Food and Culinary Arts Playlist, For the Love of FACS, Historical FACS

Presidential Palates

“Almost every person has something secret he likes to eat.”  M.F.K. Fish

We’re finally entering the home stretch of this very long, ugly presidential campaign season and if you’re like me, you just can’t wait for the whole thing to be over!  Even though we need to avoid “talking politics” in our FACS classes, I think we can bring a little political history into our curriculum by taking a look at some of the rather interesting and strange food choices of some of those who have occupied the Oval Office.

From now until election day, I’m going to be sharing a series of posts that highlight the favorite foods of some of our American presidents.  Each day I plan to share a snippet of culinary information about one president along with a simple recipe for that leader’s favorite food.  I hope that you will use this information to expand and enrich your FACS curriculum and to have some historical fun with your students.

Food can’t be too controversial, right?  Believe me, these food choices have nothing to do with party affiliation, just personal (and sometimes quirky) preferences.  So let’s see if we can have some fun with the topic of presidential politics to help get through the next 26 days!  Here’s a preview of coming culinary attractions.  (No recipes today, just foodie facts!)



James Garfield (1881-1881) had a penchant for Squirrel Soup.  Seems more like something someone would eat on an episode of Survivor!, right?  Guess I shouldn’t knock it until I’ve tried it!  Unlikely! (Aren’t you glad there’s no recipe for this one?)



Richard Nixon (1969-1974), the only U.S. President to resign from office, enjoyed a large bowl of cottage cheese topped with ketchup each morning for breakfast.  Good luck getting your students to try this odd combination!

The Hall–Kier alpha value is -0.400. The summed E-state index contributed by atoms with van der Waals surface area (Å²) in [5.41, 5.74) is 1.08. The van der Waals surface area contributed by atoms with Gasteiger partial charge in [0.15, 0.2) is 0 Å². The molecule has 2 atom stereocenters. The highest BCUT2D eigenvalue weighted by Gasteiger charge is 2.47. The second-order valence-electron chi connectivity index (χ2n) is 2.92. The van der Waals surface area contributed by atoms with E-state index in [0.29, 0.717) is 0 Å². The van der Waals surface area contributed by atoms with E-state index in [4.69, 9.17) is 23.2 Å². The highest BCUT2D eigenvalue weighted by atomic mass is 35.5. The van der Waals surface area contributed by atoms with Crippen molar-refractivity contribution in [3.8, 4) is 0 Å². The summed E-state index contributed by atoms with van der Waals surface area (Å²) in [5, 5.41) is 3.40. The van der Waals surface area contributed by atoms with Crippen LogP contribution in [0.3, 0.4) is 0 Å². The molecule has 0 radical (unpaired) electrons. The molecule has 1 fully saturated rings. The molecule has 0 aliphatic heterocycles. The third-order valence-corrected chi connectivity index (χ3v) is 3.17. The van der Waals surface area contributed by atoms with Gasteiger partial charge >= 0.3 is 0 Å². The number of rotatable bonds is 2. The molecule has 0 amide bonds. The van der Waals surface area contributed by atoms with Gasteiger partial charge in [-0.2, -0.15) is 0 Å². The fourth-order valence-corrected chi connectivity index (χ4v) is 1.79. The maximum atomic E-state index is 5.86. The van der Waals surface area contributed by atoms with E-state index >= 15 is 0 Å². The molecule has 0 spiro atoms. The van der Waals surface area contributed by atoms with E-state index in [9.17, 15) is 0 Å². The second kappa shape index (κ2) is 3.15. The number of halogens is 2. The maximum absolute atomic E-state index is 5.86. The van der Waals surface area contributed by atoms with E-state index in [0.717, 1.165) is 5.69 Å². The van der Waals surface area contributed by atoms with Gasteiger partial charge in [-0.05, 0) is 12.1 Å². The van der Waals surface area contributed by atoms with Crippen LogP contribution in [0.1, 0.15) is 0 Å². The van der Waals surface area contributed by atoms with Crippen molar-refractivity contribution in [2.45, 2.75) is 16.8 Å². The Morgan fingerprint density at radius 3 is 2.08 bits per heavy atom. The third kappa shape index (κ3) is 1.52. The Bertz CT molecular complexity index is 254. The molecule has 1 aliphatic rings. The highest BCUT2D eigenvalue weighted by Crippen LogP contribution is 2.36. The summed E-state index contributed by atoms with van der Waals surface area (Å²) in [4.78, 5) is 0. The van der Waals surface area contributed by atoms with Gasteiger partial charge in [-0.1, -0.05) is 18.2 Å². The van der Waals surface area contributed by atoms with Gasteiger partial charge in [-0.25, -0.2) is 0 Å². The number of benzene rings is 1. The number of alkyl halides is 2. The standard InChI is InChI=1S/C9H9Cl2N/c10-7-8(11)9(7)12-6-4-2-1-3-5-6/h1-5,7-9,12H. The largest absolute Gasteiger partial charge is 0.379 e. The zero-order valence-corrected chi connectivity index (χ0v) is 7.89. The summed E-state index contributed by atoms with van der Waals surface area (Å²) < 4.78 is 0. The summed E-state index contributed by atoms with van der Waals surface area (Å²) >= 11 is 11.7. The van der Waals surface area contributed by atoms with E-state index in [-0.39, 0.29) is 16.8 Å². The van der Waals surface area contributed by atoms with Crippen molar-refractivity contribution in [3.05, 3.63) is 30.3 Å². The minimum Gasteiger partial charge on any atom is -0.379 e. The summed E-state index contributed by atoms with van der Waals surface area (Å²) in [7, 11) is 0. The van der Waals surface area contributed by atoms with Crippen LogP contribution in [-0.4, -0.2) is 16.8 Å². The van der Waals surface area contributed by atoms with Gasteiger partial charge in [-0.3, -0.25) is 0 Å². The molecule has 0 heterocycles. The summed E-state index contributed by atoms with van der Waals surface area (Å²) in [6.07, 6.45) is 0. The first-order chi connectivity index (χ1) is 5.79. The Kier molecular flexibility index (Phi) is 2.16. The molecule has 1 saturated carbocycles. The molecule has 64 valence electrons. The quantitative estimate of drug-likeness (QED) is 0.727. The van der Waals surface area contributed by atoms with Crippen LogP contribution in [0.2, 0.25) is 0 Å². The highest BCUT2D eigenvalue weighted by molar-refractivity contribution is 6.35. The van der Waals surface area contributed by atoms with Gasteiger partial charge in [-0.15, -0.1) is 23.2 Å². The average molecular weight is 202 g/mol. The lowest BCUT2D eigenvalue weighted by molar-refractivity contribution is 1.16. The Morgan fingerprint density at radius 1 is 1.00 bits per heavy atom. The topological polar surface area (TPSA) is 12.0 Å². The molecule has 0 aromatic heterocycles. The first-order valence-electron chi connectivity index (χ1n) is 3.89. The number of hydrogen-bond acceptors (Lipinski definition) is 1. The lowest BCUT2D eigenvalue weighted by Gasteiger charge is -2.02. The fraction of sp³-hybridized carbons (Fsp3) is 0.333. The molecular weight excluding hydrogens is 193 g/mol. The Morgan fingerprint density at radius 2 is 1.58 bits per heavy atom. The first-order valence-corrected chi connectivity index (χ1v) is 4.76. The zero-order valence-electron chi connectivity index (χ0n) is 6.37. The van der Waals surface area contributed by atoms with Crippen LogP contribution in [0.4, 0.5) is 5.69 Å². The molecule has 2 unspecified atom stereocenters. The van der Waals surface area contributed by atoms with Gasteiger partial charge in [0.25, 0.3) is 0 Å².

Andrew Jackson (1829-1837) was known to really love all types of cheese. A constituent once sent him a massive wheel of cheese that measured four feet in diameter and two feet thick. It weighed nearly 1,400 pounds and was covered in patriotic inscriptions.  Ten thousand reception guests were invited to devour the wheel, which they did in just two hours!


Lyndon Johnson (1963-1969) loved Fresca so much that he had a Fresca fountain installed in the Oval Office so that he could have his favorite citrus beverage on demand.  Pretty crazy, right?

Check back tomorrow to see which Presidential culinary secrets will be revealed!  Now isn’t this more fun than the campaign footage on the evening news?  You’re welcome!

2 thoughts on “Presidential Palates”

  1. Hello, Ramona:

    This is delightful! Thank you very much for putting a positive spin on this ugly election.


  2. Creative post. Squirrel soup isn’t that unusual in some areas of our country. When I student taught, there was a pot of squirrel soup on the stove my first day for an afternoon foods class !

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